Short description of key information:
No study is available on PDTA-FeNH4. However, several studies are available on related substances as PDTA-H4, EDTA-CaNa2, EDTA-Na2H2, and EDTA-MnNa2. The first three substances are considered to be 'empty' chelates (i.e. they may bind metal ions quickly); the last one, EDTA-MnNa2, is a metal chelate. This one will bind other metal ions less quickly. A one generation study with PDTA-H4 showed effects on reproduction at a level of 300 mg/kg bw. The NOAEL was 60 mg/kg bw. Reproduction toxicity studies using the structurally very related substance EDTA-FeNH4 are not available. Therefore studies with EDTA-CaNa2 or EDTA-Na2H2 have been used for comparison. Data from a multigeneration study on rats with EDTA-CaNa2 did not give evidence for adverse effects on reproductive performance and outcome for doses of up to 250 mg/kg bw/day. For estimating a NOAEL other studies were not taken into consideration because of methodological flaws. Hence the NOAEL >= 250 mg/kg bw/day for EDTA-CaNa2. Decreased sperm motility was seen at the highest dose of EDTA-MnNa2 tested (1500 mg/kg bw); it did not result in effects on reproduction as there were no changes in reproductive performance in animals of these groups.

Effects on developmental toxicity

Description of key information
No data available on PDTA-FeNH4.
With regard to the structurally related substance EDTA, after repeated treatment of dams during various periods of gestation and with the use of different routes of substance application (diet, gavage, s.c., i.m.) impaired embryo/fetal development and the induction of a pattern of gross malformations were observed during these investigations with the exception of one gavage study (Schardein et al., 1981). The effects observed were generally observed at high doses and consisted of gross malformations, comprised cleft palate, severe brain deformities, eye defects, micro- or agnathia, syndactyly, clubbed legs and tail anomalies. Since in most of these studies EDTA had been administered at only at one dose level, no oral NOAEL for either developmental toxicity or maternal toxicity could be established. In a study with EDTA-MnNa2 developmental effects were seen at a high level of 1500 mg/kg bw only; DTPA-FeNaH induced no developmental effects at all at a level of 1500 mg/kg bw.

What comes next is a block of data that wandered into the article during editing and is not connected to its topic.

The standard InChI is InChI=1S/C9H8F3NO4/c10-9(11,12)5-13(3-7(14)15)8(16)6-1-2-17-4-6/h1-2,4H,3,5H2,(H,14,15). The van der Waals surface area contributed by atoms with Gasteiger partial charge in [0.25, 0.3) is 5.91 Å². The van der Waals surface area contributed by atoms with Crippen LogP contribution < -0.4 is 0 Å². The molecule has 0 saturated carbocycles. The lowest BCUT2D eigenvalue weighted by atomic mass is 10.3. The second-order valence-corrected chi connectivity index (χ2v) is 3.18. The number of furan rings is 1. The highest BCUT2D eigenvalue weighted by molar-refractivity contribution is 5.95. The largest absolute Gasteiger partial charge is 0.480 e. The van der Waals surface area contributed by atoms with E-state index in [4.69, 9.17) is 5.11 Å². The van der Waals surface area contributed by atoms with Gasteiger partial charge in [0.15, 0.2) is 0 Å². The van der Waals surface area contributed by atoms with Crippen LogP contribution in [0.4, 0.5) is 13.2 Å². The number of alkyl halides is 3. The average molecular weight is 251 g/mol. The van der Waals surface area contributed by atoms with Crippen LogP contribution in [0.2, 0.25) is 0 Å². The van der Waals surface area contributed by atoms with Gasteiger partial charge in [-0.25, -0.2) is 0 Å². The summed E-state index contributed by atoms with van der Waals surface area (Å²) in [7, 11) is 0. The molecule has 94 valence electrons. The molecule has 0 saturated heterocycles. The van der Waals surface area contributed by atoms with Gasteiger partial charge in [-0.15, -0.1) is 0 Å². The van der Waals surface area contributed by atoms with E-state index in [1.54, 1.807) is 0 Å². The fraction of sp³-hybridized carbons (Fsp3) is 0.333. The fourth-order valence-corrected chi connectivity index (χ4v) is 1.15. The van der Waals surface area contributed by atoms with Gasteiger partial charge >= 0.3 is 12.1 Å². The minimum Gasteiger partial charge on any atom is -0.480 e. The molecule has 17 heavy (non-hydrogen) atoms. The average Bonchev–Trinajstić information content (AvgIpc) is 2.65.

Additional information

No data are available on PDTA-FeNH4.

The structurally related substance EDTA and four of its salts were evaluated for their teratogenic potential in CD albino rats (Schardein et al., 1981). Groups of 20 females were treated by gavage during gestation days 7 to 14 with 1000 mg EDTA/kg bw/day as well as with equimolar doses of disodium, trisodium, calcium disodium and tetrasodium edetate (dissolved and suspended in phosphate buffer with final pH values ranging from 3.9 to 9.2). The dose level had been selected from preliminary studies with EDTA-H4 in which there had been some evidence of both maternal and fetotoxicity under the same experimental conditions. For the dams significant drug-related reactions including diarrhea and depression of activity were reported. The former occurred in all groups with highest incidences for EDTA-Na4 (90%) and EDTA-H4 (80%) and lowest incidence for EDTA-CaNa2 (10%). Three dams died during treatment with EDTA-Na2H2. Besides slightly decreased food intake in all test groups, treatment with all of the test compounds caused reduced weight gain in the dams during the treatment period. The mortality index of offspring in all treated groups as measured by postimplantation loss was comparable to that of the vehicle and untreated control group. None of the test compounds significantly affected litter size at term or mean fetal body weight when compared to either control. Fetuses were examined for external, visceral and skeletal anomalies. Incidental findings of skeletal anomalies did not reveal a definitive pattern regarding treatment with a particular compound. The authors stated that under these experimental conditions no teratogenic effects were evidenced even at maternally toxic doses.